Beach Tourism: Preparing for the Travel Boom
The good news is that the situation can only improve. As an investor in the country’s tourism business, I am hopeful the current scenario will change for the better by the end of this year. With that thought in mind, we need to prepare for the eventuality.
Investing in beach tourism
My interest is in beach tourism and together with two other partners, we have invested in a scenic spot in the Tangalle district’s Mawella Bay. We are in the process of completing a 10 bedroom Boutique Hotel, where we have planned for a restaurant that will serve some great beach food.
All that’s for the future; and right now it is preparation time! Beach tourism is a team effort of investors, government authorities, the local community and, of course, the tourists. The government authorities need to identify the best beaches that can be used as tourist locations and make these sites protected areas. They could set aside specific areas for snorkelling, diving and fishing, activities that are very much a part of beach tourism. It is very important to protect these areas so they don’t end up in ruin.
Next happening place: Mawella Bay
That Mawella Bay is the next happening place has been a known fact amongst those in the mid to high range tourism business for more than five years now. The highway has also put Mawella on the map and we expect wonderful things over the coming years, although some things must be put in place before we could take off.
Reopening the tourism industry
The reopening of the tourism industry is absolutely necessary to protect livelihoods and businesses. Especially so for a developing country, where a significant proportion of the workforce comprises informal workers who are highly vulnerable to sudden losses of income.
As restrictions on travel are lifted, there needs to be an emphasis on responsibility and for prioritizing safety and security. This is a crucial moment to strengthen governance in this sector through promoting cooperation among local government, civil society, and state agencies.
We have to remember that it’s not just about Sri Lanka opening but considering restrictions for travellers put in place by other countries i.e. quarantines, testing ect. My hope is that everyone covered by vaccines should be allowed to travel to any country and return without quarantine, which will give our tourism industry a chance. If that happens, I can see more and more travellers coming to Sri Lanka and numbers increasing year on year.
We can take certain measures while the pandemic is still being contained. While I wouldn’t force anyone to have a vaccine, with the rollout of vaccinations you would need proof of vaccines or that you have had the virus and are carrying antibodies for protection. A system needs to be put in place to give assurance to the local communities as well that the opening up of tourism will not put them at risk.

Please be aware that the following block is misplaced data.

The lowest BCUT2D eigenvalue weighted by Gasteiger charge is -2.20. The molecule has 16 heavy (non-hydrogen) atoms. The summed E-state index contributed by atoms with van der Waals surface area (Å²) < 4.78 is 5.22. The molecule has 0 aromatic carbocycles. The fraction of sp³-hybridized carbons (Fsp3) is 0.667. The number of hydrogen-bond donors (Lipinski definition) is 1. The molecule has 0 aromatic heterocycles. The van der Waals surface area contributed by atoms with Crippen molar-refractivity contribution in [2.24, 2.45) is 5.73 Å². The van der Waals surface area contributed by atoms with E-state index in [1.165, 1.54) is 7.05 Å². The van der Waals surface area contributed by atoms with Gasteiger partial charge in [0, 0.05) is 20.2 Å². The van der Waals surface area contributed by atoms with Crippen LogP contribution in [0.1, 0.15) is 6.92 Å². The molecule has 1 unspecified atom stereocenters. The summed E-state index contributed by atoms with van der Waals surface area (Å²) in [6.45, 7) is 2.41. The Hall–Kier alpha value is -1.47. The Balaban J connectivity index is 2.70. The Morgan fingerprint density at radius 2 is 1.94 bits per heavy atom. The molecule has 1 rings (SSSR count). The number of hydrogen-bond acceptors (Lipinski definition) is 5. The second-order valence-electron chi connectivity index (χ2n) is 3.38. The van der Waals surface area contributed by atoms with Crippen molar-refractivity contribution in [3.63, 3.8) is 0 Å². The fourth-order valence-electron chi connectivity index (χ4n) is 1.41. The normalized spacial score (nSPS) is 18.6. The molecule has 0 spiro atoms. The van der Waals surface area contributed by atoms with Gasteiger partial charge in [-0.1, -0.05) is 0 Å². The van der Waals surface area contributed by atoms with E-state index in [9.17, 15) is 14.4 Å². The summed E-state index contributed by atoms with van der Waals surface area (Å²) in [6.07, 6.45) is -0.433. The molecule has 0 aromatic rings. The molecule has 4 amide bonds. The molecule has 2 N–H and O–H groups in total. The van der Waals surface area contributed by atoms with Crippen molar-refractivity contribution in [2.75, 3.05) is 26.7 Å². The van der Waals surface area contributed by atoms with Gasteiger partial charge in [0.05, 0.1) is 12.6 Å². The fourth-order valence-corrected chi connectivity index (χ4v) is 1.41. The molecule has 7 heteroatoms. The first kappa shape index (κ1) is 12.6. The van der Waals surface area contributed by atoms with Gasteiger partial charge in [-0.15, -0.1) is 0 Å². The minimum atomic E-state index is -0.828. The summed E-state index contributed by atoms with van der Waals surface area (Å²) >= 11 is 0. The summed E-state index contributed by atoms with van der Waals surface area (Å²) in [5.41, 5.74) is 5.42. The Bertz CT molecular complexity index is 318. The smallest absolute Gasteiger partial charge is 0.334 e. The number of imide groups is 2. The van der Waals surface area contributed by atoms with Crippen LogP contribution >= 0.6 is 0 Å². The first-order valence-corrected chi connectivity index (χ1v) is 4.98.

Experts suggest that less accessible and isolated destinations will be perceived as having a lower risk of contagion and therefore will be preferred. People are also more likely to travel independently or in small groups to recover from self-isolation and to avoid crowded places. Therefore, this is the best time to build the boutique hotel and exclusive tourism sector.
Opportunities for surrounding communities
The surrounding communities should be integrated and they need to be a part of what that location offers. Businesses need to employ local staff and support them to become entrepreneurs in their own right.
If we build a strong sense of community that makes the locals proud of the resources they have and what their area offers, they will not allow harmful practices in their area and they themselves will preserve the place they call home.
Promoting sustainable practices
Similar to countries ranked high in the sustainable tourism list like Maldives, these businesses need to have exemplary sustainable building, energy and waste disposal practices with low carbon impact from their activities.
Sri Lanka needs to promote and invest in the ecotourism business because, in the post pandemic world, eco friendly tourism over the next 10 years will increase massively. Sri Lanka has a massive edge over the rest of Asia as it has not been ruined by badly planned tourism and building projects.
In beach tourism post-pandemic, Sri Lanka needs environmentally sound, beautiful and untouched beaches surrounded by nature. This includes working with locals and the local community to showcase the customs and diversity of the local area.
The pandemic has been a game-changer in the way people travel. Traditional tourism aspects countries depended on are no longer relevant and although consumerism might be the same as before, the delivery has to change — become more innovative and efficient. For example, health and safety factors from the airport to the local destination, high levels of hygiene, personal space, etc. If Sri Lanka can get all of this right and move fast to get its act together on time, we can reap the benefits of a travel boom in the coming year!
Note: Zander Combe has more than 20 years experience in tourism in emerging markets in Asia. He is originally from the UK. Having been based in India for 25 years he moved to Sri Lanka in November 2019. During his time in India he set up ‘Extreme Bike Tours’, a company that organised guided motorbike adventures around Asia. It is now based in Galle and owned by his business partners. He now owns a property in Mawella Bay Tangalle which he is developing into a boutique hotel as his next venture with 2 business partners who are also from the UK.